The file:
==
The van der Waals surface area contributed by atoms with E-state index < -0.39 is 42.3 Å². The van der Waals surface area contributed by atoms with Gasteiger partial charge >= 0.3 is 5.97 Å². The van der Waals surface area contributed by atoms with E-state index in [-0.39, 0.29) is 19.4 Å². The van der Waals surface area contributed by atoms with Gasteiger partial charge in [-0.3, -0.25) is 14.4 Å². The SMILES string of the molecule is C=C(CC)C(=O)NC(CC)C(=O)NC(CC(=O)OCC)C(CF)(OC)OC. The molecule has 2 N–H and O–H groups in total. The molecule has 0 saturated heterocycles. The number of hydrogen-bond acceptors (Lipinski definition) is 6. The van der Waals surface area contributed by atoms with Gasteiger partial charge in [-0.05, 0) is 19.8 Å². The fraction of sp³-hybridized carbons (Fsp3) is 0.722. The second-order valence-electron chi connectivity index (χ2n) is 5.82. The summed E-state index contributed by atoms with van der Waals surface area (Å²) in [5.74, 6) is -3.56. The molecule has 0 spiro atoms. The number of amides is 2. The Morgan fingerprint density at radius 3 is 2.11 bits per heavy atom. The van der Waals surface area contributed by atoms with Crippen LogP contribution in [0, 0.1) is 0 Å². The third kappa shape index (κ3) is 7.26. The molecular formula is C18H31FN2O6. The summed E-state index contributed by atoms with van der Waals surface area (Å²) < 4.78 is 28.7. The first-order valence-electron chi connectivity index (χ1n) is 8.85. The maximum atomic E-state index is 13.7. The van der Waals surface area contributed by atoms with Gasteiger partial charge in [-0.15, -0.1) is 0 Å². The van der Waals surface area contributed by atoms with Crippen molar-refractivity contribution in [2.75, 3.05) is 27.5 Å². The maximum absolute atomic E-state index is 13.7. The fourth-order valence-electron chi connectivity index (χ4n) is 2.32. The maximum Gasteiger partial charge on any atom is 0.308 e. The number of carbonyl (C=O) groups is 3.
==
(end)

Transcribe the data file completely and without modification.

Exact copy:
The van der Waals surface area contributed by atoms with E-state index < -0.39 is 42.3 Å². The van der Waals surface area contributed by atoms with Gasteiger partial charge >= 0.3 is 5.97 Å². The van der Waals surface area contributed by atoms with E-state index in [-0.39, 0.29) is 19.4 Å². The van der Waals surface area contributed by atoms with Gasteiger partial charge in [-0.3, -0.25) is 14.4 Å². The SMILES string of the molecule is C=C(CC)C(=O)NC(CC)C(=O)NC(CC(=O)OCC)C(CF)(OC)OC. The molecule has 2 N–H and O–H groups in total. The molecule has 0 saturated heterocycles. The number of hydrogen-bond acceptors (Lipinski definition) is 6. The van der Waals surface area contributed by atoms with Gasteiger partial charge in [-0.05, 0) is 19.8 Å². The fraction of sp³-hybridized carbons (Fsp3) is 0.722. The second-order valence-electron chi connectivity index (χ2n) is 5.82. The summed E-state index contributed by atoms with van der Waals surface area (Å²) in [5.74, 6) is -3.56. The molecule has 0 spiro atoms. The number of amides is 2. The Morgan fingerprint density at radius 3 is 2.11 bits per heavy atom. The van der Waals surface area contributed by atoms with Crippen LogP contribution in [0, 0.1) is 0 Å². The third kappa shape index (κ3) is 7.26. The molecular formula is C18H31FN2O6. The summed E-state index contributed by atoms with van der Waals surface area (Å²) < 4.78 is 28.7. The first-order valence-electron chi connectivity index (χ1n) is 8.85. The maximum atomic E-state index is 13.7. The van der Waals surface area contributed by atoms with Gasteiger partial charge in [-0.15, -0.1) is 0 Å². The van der Waals surface area contributed by atoms with Crippen molar-refractivity contribution in [2.75, 3.05) is 27.5 Å². The maximum absolute atomic E-state index is 13.7. The fourth-order valence-electron chi connectivity index (χ4n) is 2.32. The maximum Gasteiger partial charge on any atom is 0.308 e. The number of carbonyl (C=O) groups is 3.